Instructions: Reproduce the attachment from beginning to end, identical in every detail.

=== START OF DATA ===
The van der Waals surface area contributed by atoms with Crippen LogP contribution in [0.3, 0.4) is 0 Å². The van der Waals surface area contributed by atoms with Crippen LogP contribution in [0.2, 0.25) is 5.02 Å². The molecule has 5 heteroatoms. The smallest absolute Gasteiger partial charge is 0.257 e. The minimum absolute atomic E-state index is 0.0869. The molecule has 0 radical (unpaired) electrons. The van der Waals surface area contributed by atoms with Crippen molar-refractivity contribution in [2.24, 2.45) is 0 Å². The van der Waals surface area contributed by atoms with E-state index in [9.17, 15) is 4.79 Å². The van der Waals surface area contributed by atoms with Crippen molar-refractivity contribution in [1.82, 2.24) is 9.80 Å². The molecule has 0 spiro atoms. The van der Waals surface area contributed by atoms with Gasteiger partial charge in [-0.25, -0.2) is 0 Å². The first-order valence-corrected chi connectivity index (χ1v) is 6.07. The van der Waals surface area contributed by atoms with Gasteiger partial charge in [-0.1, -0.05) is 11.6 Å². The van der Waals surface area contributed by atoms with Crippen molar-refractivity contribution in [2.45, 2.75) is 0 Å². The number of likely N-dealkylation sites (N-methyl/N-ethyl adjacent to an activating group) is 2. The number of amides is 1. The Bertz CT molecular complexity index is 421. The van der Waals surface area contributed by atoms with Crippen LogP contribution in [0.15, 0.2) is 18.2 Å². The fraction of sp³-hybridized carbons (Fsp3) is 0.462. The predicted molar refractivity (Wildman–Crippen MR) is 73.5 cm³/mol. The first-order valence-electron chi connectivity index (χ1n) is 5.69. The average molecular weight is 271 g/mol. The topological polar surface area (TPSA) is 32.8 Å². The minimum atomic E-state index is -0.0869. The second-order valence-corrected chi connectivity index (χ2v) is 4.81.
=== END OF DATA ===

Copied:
The van der Waals surface area contributed by atoms with Crippen LogP contribution in [0.3, 0.4) is 0 Å². The van der Waals surface area contributed by atoms with Crippen LogP contribution in [0.2, 0.25) is 5.02 Å². The molecule has 5 heteroatoms. The smallest absolute Gasteiger partial charge is 0.257 e. The minimum absolute atomic E-state index is 0.0869. The molecule has 0 radical (unpaired) electrons. The van der Waals surface area contributed by atoms with Crippen molar-refractivity contribution in [2.24, 2.45) is 0 Å². The van der Waals surface area contributed by atoms with E-state index in [9.17, 15) is 4.79 Å². The van der Waals surface area contributed by atoms with Crippen molar-refractivity contribution in [1.82, 2.24) is 9.80 Å². The molecule has 0 spiro atoms. The van der Waals surface area contributed by atoms with Gasteiger partial charge in [-0.25, -0.2) is 0 Å². The first-order valence-corrected chi connectivity index (χ1v) is 6.07. The van der Waals surface area contributed by atoms with Gasteiger partial charge in [-0.1, -0.05) is 11.6 Å². The van der Waals surface area contributed by atoms with Crippen molar-refractivity contribution in [2.45, 2.75) is 0 Å². The number of likely N-dealkylation sites (N-methyl/N-ethyl adjacent to an activating group) is 2. The number of amides is 1. The Bertz CT molecular complexity index is 421. The van der Waals surface area contributed by atoms with Crippen LogP contribution in [0.15, 0.2) is 18.2 Å². The fraction of sp³-hybridized carbons (Fsp3) is 0.462. The predicted molar refractivity (Wildman–Crippen MR) is 73.5 cm³/mol. The first-order valence-electron chi connectivity index (χ1n) is 5.69. The average molecular weight is 271 g/mol. The topological polar surface area (TPSA) is 32.8 Å². The minimum atomic E-state index is -0.0869. The second-order valence-corrected chi connectivity index (χ2v) is 4.81.